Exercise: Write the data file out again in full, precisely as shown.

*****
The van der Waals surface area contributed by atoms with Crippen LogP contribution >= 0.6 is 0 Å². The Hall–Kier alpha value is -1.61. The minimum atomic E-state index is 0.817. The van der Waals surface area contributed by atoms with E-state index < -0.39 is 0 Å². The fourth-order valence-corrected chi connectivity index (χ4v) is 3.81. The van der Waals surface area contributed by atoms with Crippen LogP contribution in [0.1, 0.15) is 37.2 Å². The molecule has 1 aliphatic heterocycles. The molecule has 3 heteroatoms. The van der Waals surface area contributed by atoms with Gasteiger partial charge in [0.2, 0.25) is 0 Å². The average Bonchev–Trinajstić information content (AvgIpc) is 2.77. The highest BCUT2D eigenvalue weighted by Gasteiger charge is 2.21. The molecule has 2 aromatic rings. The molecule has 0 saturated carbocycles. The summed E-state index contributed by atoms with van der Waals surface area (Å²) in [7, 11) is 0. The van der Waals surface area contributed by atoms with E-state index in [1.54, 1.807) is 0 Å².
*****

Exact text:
The van der Waals surface area contributed by atoms with Crippen LogP contribution >= 0.6 is 0 Å². The Hall–Kier alpha value is -1.61. The minimum atomic E-state index is 0.817. The van der Waals surface area contributed by atoms with E-state index < -0.39 is 0 Å². The fourth-order valence-corrected chi connectivity index (χ4v) is 3.81. The van der Waals surface area contributed by atoms with Crippen LogP contribution in [0.1, 0.15) is 37.2 Å². The molecule has 1 aliphatic heterocycles. The molecule has 3 heteroatoms. The van der Waals surface area contributed by atoms with Gasteiger partial charge in [0.2, 0.25) is 0 Å². The average Bonchev–Trinajstić information content (AvgIpc) is 2.77. The highest BCUT2D eigenvalue weighted by Gasteiger charge is 2.21. The molecule has 2 aromatic rings. The molecule has 0 saturated carbocycles. The summed E-state index contributed by atoms with van der Waals surface area (Å²) in [7, 11) is 0. The van der Waals surface area contributed by atoms with E-state index in [1.54, 1.807) is 0 Å².